China was like the Wild West for the electronic currency Bitcoin. As China took first place in producing and trading bitcoins, Chinese could do whatever they wanted with it.
Margin trading, funneling money out of the country—everything was possible. Only financial companies were barred from using it within their systems. Trading domestically was even free of charge.
Not anymore. After Chinese citizens overplayed their hand by evading capital controls and transferring yuan abroad via bitcoins, the regime has come down hard on the exchanges since the beginning of the year.
“Regulators have noticed that some bitcoin platforms crashed during the recent market volatility, causing some investors, particularly those trading with leverage tools, to bear huge losses because they were unable to log on to the website during the sell-off,” the official China Securities Journal reported earlier in January.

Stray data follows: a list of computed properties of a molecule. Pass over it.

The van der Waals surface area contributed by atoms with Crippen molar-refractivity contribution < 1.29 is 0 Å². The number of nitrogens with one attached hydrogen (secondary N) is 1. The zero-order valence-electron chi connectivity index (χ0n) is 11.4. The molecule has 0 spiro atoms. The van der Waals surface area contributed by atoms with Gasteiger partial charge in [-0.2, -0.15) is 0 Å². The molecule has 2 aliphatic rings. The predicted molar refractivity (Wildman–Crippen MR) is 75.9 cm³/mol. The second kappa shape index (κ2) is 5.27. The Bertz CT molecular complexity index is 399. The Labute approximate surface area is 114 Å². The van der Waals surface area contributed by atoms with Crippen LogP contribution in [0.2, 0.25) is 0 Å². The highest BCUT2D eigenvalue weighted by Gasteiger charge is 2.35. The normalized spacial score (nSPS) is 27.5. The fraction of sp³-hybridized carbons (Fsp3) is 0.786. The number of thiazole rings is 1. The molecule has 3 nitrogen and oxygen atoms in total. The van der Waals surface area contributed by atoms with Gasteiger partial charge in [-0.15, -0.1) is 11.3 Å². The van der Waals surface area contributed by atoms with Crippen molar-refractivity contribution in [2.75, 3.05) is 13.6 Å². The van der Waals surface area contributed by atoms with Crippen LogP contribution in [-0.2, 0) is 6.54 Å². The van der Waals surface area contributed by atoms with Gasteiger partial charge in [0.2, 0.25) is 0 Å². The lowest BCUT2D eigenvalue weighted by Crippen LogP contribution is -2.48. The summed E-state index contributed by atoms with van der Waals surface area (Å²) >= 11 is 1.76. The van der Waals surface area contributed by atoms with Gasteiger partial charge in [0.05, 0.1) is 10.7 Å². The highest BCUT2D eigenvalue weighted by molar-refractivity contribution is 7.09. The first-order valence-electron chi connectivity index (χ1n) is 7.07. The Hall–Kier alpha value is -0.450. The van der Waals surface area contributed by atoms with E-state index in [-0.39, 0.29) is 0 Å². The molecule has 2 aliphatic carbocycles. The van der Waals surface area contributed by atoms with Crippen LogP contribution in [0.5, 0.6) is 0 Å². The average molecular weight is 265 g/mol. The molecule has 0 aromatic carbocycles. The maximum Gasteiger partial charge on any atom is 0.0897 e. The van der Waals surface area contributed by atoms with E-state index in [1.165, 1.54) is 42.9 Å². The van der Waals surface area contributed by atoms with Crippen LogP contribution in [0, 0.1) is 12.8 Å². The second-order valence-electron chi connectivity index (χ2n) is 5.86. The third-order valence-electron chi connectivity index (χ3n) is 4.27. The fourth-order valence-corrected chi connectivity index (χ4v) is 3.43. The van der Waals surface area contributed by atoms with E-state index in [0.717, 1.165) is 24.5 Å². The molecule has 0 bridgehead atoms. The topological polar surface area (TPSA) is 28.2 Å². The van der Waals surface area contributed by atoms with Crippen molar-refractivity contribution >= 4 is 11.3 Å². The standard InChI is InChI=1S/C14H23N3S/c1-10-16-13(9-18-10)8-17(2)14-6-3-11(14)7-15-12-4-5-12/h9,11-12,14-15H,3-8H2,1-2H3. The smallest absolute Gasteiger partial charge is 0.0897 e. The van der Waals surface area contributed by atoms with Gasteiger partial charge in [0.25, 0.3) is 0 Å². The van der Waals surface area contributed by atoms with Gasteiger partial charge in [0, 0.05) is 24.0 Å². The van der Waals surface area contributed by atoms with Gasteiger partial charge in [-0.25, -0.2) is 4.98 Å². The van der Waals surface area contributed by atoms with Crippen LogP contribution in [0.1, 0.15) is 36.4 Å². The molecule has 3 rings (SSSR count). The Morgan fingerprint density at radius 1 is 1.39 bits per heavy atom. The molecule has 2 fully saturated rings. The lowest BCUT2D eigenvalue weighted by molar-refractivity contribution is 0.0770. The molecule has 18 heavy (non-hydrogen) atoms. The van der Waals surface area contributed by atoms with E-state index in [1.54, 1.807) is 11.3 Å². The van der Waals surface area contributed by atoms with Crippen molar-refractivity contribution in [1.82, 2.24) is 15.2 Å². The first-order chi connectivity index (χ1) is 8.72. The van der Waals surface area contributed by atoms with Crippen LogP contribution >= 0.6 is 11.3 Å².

For good measure, China’s central bank, the People’s Bank of China (PBOC), launched an investigation into the biggest exchanges—BTCC, Huobi, and OKCoin—looking for market manipulation, money laundering, and the like.
As a result of the increased scrutiny, the price crashed from $1,166 to $720, but has since recovered to around $900.
Even though the official investigations didn’t lead to indictments or regulatory orders, the exchanges have since made major changes. They have restricted trading on margin or using leverage, and most recently introduced trading fees to cool the booming market.
“In order to maintain market stability, we may pause the new leverage services at any time according to market fluctuations and our risk control systems,” Huobi stated on its WeChat page.
Whether these measures prove to be effective to prevent Chinese from using bitcoins for gambling or for capital flight remains to be seen. Speculators should not underestimate the heavy hand of the regulator, however, as China could take extreme measures, like nationalizing exchanges—or banning Bitcoin altogether.